In 2018, Tufts UEP and Dudley Street Neighborhood Initiative was awarded a two-year federal grant by the Corporation for National and Community Service to conduct community action research.

Project Title

From Civic Participation to Community Control: Assessing and Strengthening Participatory Planning for Commercial District Development Without Displacement in Boston’s Dudley Neighborhood

Project Description

This project will explore how civic engagement can strengthen community capacity for control over land use and economic development in Boston’s Dudley neighborhood. Since the Dudley Street Neighborhood Initiative (DSNI) was formed in 1984, it developed its own master plan and has fostered development of 226 units of affordable housing, parks, a greenhouse, and urban farms on 32 acres owned by its community land trust. This neighborhood has a highly developed civic infrastructure, built by organizing, participatory planning, and community ownership of land. Dudley has become a nationally renowned model for community control that can guide development without displacement.

Tufts Department of Urban & Environmental Policy & Planning (UEP), a graduate planning program, has been working with DSNI since 1990. UEP and DSNI established a 3-year Co-Research/Co-Education partnership in 2016 to investigate and advance strategies for community control of land and the local economy. This project will build on our partnership to pursue strategies for commercial development without displacement, with a focus on the Upham’s Corner commercial district. This district is on the eastern edge of the 1.3 square mile Dudley neighborhood, which is still a predominantly lower-income community of color with ~30,000 residents.

Despite the high degree of civic infrastructure and success with developing permanently affordable housing, the neighborhood still is in social crisis, experiencing persistent poverty and high un/underemployment. Thus, DSNI has begun exploring how its organizing, planning, and land ownership can support commercial development that can produce good jobs and support locally-owned businesses.

Specifically, this project will assess the impacts of civic participation in the planning process for revitalizing Upham’s Corner into a commercial arts innovation district. DSNI’s land trust recently acquired a former bank building and has been co-coordinating a planning process over the last year with City of Boston, which owns two other key redevelopment sites. This development is a major focus for neighborhood-based planning in the City of Boston’s Imagine 2030 comprehensive plan.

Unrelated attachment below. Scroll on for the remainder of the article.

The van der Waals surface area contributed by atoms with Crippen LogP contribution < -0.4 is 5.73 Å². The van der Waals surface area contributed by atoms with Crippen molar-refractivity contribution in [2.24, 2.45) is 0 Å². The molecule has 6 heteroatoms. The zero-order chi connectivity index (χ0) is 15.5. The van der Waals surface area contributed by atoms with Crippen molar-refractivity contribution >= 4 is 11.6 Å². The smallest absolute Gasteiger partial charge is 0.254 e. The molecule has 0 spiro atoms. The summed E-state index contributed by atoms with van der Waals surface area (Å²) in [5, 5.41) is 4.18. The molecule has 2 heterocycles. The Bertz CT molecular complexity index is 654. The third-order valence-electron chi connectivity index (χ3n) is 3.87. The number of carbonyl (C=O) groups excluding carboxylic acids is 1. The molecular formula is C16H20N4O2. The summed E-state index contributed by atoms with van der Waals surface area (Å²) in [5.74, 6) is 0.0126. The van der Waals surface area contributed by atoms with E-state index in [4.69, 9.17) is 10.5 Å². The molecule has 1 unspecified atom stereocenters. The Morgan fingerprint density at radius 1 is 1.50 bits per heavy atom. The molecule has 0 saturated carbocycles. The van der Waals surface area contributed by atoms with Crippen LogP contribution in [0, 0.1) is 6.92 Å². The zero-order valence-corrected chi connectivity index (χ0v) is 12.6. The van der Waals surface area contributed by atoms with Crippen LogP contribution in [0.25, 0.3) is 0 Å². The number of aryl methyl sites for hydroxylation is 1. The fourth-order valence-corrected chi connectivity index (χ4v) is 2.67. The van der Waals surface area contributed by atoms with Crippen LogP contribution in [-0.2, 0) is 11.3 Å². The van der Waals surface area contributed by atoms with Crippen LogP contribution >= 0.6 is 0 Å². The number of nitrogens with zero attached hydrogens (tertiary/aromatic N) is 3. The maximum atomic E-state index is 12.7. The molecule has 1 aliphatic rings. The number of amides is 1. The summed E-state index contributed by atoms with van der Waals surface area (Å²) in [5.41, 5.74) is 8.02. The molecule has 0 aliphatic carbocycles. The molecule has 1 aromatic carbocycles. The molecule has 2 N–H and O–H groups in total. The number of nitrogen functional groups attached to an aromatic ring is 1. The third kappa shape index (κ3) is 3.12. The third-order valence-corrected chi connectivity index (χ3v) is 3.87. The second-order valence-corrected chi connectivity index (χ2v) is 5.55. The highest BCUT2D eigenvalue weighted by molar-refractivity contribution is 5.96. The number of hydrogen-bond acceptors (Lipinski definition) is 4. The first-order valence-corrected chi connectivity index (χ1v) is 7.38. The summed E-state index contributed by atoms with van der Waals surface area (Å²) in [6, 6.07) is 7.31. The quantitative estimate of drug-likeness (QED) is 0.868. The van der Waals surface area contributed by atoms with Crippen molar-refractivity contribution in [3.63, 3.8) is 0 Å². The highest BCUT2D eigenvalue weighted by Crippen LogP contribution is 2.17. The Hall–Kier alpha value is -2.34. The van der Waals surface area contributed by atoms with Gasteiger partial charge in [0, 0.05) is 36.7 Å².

This project will conduct a participatory assessment of the impacts of engagement on the development process and outcomes in Upham’s Corner, as well as civic infrastructure. The overall question is how the development process can go beyond resident input into a City decision-making process towards more direct forms of democratic resident control of those decisions. DSNI has already achieved direct control over housing development through its land trust and now is trying to exercise this power in commercial development. What difference does community control make to the development process and civic infrastructure? How can we measure engagement and strengthen capacity for community control?

In the first year, the project will train and support a resident research team to conduct interviews and focus groups with residents engaged at various levels in the process. Tufts researchers will interview City of Boston officials and other community leaders appointed to the advisory group guiding. In the second year, the project will develop and pilot measures and strategies for strengthening civic infrastructure for effective community engagement, community control, and community economic development.

Expected outcomes include more capacity within DSNI and among Dudley residents to conduct participatory assessments, deeper understanding of the impacts of community engagement and measures of community control, deeper relationships between DSNI, City, and other stakeholders, and lessons learned that can be more broadly shared with other practitioners and researchers.